Ongoing History Daily: The RCA Sound Synthesizer MKII

Scientific discoveries and engineering projects often lead to unexpected consequences. Such was the case with the RCA Sound Synthesizer MKII, a room-sized vacuum tube-powered contraption that was first switched on in 1957.

It is said that its construction was commissioned by RCA with the idea of replacing the expensive humans of a symphony orchestra with a machine that would do a composer’s bidding. It could only play four notes at a time and had to be programmed using punch cards, which took forever.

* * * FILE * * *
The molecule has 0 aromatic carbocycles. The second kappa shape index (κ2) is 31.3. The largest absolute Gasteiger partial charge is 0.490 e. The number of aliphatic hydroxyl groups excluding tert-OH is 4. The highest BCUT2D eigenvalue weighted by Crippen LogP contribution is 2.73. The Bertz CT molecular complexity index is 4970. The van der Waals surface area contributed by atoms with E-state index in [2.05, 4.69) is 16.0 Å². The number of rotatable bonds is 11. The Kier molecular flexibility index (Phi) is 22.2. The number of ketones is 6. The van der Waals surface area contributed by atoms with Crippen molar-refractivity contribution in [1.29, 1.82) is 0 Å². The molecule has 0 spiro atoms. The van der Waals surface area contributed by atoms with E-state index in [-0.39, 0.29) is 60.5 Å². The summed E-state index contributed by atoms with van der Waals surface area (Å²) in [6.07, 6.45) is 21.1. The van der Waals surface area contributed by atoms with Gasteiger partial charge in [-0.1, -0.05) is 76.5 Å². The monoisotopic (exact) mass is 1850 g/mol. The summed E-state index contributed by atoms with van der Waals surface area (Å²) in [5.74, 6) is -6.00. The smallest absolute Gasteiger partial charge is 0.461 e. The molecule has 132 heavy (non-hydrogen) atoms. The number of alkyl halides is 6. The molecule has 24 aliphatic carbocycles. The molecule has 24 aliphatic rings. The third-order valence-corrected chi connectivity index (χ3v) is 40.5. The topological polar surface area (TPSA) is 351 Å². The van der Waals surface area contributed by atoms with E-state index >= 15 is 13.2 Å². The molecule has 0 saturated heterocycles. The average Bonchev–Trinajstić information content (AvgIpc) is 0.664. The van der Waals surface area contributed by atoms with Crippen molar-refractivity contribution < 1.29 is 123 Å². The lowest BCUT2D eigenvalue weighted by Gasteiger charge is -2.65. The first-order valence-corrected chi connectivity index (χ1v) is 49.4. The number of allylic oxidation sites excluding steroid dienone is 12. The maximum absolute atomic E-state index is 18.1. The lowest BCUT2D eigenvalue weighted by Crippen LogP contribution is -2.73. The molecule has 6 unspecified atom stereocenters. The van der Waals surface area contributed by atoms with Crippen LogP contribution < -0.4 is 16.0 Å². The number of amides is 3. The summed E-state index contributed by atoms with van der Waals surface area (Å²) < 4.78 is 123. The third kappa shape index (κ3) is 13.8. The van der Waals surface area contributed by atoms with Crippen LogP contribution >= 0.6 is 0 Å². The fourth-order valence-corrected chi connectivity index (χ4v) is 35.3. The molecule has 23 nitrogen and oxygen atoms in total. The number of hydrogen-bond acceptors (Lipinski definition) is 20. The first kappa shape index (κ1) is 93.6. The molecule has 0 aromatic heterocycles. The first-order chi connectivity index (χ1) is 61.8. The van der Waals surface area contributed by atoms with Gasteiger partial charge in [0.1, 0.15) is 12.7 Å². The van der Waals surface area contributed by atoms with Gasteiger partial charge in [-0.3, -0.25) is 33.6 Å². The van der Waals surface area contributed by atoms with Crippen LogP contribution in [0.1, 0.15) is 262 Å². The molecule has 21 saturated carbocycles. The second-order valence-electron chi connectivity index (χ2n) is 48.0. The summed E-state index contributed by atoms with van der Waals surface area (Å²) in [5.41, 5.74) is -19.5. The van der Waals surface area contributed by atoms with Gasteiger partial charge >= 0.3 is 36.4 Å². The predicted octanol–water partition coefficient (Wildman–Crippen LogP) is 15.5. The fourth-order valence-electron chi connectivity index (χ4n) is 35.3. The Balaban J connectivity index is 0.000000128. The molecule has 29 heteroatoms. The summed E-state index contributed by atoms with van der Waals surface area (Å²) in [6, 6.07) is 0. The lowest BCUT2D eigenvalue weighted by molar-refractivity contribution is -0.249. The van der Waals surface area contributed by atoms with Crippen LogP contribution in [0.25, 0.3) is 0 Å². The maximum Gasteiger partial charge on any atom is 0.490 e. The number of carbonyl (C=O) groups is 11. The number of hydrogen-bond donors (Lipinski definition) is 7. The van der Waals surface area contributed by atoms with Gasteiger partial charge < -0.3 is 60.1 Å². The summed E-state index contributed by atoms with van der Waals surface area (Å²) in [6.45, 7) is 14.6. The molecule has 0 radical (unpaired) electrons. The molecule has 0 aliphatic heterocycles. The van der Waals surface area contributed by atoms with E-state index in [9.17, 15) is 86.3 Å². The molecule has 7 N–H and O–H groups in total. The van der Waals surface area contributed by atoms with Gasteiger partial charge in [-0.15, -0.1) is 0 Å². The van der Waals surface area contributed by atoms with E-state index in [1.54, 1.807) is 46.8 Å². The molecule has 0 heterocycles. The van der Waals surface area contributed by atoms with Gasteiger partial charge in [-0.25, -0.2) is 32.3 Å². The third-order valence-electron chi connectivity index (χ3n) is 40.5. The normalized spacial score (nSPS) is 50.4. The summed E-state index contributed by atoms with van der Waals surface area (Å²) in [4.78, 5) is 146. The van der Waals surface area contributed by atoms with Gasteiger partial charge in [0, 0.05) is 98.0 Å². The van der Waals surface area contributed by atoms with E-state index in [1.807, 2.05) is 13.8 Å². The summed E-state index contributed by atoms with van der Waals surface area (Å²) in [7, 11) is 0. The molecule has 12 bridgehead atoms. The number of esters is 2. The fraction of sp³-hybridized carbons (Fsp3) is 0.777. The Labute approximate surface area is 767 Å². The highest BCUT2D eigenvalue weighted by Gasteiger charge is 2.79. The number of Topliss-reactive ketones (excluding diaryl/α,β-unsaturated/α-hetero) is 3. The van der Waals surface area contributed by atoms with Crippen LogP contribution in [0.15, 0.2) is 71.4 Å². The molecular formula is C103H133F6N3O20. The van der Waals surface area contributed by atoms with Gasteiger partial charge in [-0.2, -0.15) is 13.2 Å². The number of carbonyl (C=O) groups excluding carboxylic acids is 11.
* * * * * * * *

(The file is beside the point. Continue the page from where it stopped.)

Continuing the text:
In the end, though, the jobs of orchestra musicians were safe. However, some composers began to use this monstrosity to create abstract electronic pieces. This indirectly led to the invention of more portable and practical machines that we know today.

By the way, RCA’s invention was the first audio device to be described as a “synthesizer.”

Friday’s post was all about Rivers Cuomo’s leg.

Alan Cross

is an internationally known broadcaster, interviewer, writer, consultant, blogger and speaker. In his 30+ years in the music business, Alan has interviewed the biggest names in rock, from David Bowie and U2 to Pearl Jam and the Foo Fighters. He’s also known as a musicologist and documentarian through programs like The Ongoing History of New Music.

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